Farm Photography: Tips

Pauline Rook is a former dairy farmer and top photographer. Her work is currently on display at Somerset Rural Life Museum. Farm Photography Weekly has received her top 10 tips for photography on the farm.

The exhibition Top and Soil, Somerset People in the Landscape is on display at the Glastonbury Museum until May 25th.

Pauline’s Top 6 Tips

1. Be ready for dirt and dust

Old clothes are best as dogs can jump up on you and may make it necessary to get down and walk through the mud. The lens cap should always be on your camera lens. In case of an unexpected dog attack, keep the camera strap around your neck. It has saved my camera more times than once.

2. Look before you shoot

Take a look around to see what’s most fascinating about farm photography. Are you looking for the stock, buildings, or the actual farm? Before you rush in to snap pictures, think carefully about what you are trying to capture.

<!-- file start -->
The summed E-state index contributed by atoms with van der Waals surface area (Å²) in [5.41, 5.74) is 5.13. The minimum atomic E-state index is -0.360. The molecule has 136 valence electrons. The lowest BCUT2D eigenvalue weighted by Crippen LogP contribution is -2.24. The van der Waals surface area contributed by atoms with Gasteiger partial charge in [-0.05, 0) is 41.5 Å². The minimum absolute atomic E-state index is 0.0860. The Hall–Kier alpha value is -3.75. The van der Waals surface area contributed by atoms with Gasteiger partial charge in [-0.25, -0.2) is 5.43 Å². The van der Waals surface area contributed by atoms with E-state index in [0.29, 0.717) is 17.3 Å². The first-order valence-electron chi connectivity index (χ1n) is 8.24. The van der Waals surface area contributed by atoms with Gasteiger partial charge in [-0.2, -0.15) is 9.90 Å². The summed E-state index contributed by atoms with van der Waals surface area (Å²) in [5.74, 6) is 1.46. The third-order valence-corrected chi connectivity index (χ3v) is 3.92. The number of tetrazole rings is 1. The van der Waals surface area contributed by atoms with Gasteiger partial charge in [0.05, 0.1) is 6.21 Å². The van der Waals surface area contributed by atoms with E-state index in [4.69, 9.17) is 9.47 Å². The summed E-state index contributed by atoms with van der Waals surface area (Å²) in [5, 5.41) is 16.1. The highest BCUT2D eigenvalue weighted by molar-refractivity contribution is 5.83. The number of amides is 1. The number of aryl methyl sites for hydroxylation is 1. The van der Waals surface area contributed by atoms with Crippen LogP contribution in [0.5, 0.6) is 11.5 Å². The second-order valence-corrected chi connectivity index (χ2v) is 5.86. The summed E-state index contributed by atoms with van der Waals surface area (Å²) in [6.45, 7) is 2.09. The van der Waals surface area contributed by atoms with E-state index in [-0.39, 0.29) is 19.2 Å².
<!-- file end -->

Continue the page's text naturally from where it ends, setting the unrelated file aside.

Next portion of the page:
3. Circle your target

Take a photo of whatever you are interested in. If you’re not bikers photography sure which angle is best, you can walk around the object to find out. It may surprise you how different photography session things look when viewed from a different angle and with different light sources.

4. Consider Background

Backgrounds can distract from a photograph. It is possible to take a photograph of a beautiful new tractor, only to discover that the background has piles of fertiliser bags. You can check the entire frame before you press the button. A tripod will help to avoid this.

5.Animal Magic

Farm photography is best if you have a plain background. Avoid any ‘half-animals’ at the sides of your picture. Photographing sheep in a well-arranged field is a good idea. Move slowly to get into position, but don’t make eye contact. You can look away and just watch where they are moving out of your corner. They will run away if you try to direct their attention.

6.Where’s the sun?

Photographs are best taken on bright, sunny days in summer. It will be difficult to manage the contrast between dark and light areas. For most photography, bright overcast days work best. See below.